De-Clawing Ban a Possibility in San Francisco
Veterinarian Reviewed on July 25, 2009 by Dr. Janice Huntingford
A prominent animal welfare advisory board, the San Francisco Commission of Animal Control and Welfare, voted 5-1 at a recent hearing, in recommendation that the San Francisco Board of Supervisors adopt a city wide ban on declawing cats, except in medical emergencies.
Their argument was that the practice of declawing cats was improper and inhumane. Commission Chair Sally Stephens, explained that such a cruel practice is usually only done for cosmetic purposes or to stop cats from scratching their owner’s furniture.
Stephens describes the declawing procedure as a surgery in which the last bone in a cat’s paw is amputated. Even though most veterinarians do use cat-friendly anesthetics, nearly every declawed cat suffers from long continuing pain as well as emotional and behavioral changes, easily noticeable in a cat that no longer uses its litter box (scratching at the litter will cause a pain reaction that the cat will associate with the litter box) or with a normally docile cat who becomes extremely skittish virtually overnight after being declawed.
“So basically it’s kind of barbaric,” Stephens said.
The proposed San Francisco ordinance would closely resemble a ban that is already in effect in West Hollywood, California, since 2003, that states it is illegal for anyone to perform a declawing surgery on a cat within the city limits, except in situations where there is a therapeutic purpose such as a removal of any infected or injured tissue.
This, however, is not the first time that the city of San Francisco has discussed the possibility of a city wide declawing ban. In 2003, San Francisco’s Board of Supervisors unanimously passed a resolution “urging pet guardians and veterinarians to discontinue the practice of declawing cats in the city and county of San Francisco.”
Several countries across Europe have already banned the declawing practice for many years.
Such a ban would still, obviously, allow a cat to be declawed if the declawing was deemed to be medically necessary, as in the case of cancer or severe infections, stated Stephens.
Veterinarian, Dr. Jennifer Conrad of the Paw Project, a nonprofit animal advocacy organization, spoke out in favor of the ban stating that:
“De-clawing is no less cruel because it is labeled a common veterinary procedure. In fact, it is more cruel because veterinarians, of all people, should know better.”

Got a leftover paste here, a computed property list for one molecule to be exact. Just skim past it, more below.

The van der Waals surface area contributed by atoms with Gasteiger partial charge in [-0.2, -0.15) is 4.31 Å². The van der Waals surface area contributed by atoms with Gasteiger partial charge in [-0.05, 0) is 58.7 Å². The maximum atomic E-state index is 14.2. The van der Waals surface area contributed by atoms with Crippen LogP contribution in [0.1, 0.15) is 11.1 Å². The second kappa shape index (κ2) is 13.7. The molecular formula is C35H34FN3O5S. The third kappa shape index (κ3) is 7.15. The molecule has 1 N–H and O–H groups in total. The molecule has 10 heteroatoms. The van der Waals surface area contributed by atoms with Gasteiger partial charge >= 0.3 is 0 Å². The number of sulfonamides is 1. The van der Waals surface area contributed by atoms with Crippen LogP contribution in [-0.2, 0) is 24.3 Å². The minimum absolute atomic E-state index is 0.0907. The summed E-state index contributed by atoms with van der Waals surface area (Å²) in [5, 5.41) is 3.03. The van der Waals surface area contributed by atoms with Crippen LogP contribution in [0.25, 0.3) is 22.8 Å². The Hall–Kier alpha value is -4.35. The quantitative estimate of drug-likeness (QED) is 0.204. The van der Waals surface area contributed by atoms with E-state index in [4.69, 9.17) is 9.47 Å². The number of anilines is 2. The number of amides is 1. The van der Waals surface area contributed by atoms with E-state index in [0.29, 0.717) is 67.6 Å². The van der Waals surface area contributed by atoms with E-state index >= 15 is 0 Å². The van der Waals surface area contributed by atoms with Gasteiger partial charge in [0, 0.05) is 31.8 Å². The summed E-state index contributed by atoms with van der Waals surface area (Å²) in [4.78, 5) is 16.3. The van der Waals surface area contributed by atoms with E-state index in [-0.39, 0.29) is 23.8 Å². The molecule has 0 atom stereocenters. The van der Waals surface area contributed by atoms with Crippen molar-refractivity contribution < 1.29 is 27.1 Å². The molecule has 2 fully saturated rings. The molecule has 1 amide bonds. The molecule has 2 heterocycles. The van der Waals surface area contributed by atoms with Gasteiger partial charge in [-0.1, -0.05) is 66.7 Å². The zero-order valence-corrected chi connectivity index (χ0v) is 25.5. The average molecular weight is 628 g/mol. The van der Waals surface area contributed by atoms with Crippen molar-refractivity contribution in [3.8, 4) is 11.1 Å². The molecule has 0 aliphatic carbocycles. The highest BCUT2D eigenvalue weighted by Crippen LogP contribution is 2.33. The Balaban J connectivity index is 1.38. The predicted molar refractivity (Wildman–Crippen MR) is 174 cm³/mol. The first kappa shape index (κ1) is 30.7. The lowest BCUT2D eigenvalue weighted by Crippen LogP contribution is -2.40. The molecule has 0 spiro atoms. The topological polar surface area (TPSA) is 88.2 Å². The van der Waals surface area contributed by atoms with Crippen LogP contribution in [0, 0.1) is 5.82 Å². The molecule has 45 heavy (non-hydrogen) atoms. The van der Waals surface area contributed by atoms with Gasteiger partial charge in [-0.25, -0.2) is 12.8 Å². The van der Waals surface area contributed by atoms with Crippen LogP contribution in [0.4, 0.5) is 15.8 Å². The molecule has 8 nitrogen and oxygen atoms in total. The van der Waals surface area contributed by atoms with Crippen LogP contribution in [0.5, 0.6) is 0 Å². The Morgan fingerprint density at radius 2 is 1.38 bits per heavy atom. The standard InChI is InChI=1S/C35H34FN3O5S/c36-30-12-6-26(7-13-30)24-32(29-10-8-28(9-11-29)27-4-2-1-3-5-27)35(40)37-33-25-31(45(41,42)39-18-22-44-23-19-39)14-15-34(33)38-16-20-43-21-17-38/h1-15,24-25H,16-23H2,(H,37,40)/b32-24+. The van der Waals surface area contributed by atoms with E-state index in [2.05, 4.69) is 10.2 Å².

Conrad went on to say further that: “Declawing can result in lameness and other physical problems. It can also lead to litter box avoidance and biting, behavioral problems that can result in pets being abandoned at animal shelters.”
However, such a ban also received opposition during the hearing, with representatives from the California Veterinary Medical Association. The CAVM also tried to sue in an attempt to overturn the declawing ban in West Hollywood in 2005. They were unsuccessful. The Court of Appeals in June 2007, upheld a ruling of 2-1 in favor of the declawing ordinance. Such an ordinance is the only one in existence throughout the entire USA. Legal arguments were filed by the San Francisco City Attorney’s Office in support of the ordinance in West Hollywood.
The CVMA’s argument is that the decision to declaw a cat should be left to the sole discretion of the cat’s owner, along with sound advice from their veterinarian, rather than the ban being forced by the city, giving the owner no choice in the matter.
Stephens is hoping that the declawing ban would be in full practice by the end of this year.
However, Gov. Arnold Schwarzenegger recently signed in a bill that would make it illegal for any city or county in California, to pass a law that would prevent any veterinarian from performing any duty that is allowed under California’s licensing standards.
This new bill simply means that cities and counties within the State of California will no longer be allowed to pass any law that goes against the State’s licensing standards, but this bill would only be in effect for any legislation that is passed after 1 January, 2010.
This bill was sponsored by the CVMA, which has previously stated that the association is against any city banning veterinarian practices, especially those that are held up by veterinarians, veterinary associations and the state board.
The catch is that if the declawing ban is passed in San Francisco before the new bill comes into effect, the ban will stand.
Photo Credit: kevindooley
Janice Huntingford, DVM, has been in veterinary practice for 28 years and has founded two veterinary clinics since receiving her Doctor of Veterinary Medicine at the Ontario Veterinary College, University of Guelph. She has studied extensively in both conventional and holistic modalities. Ask Dr. Jan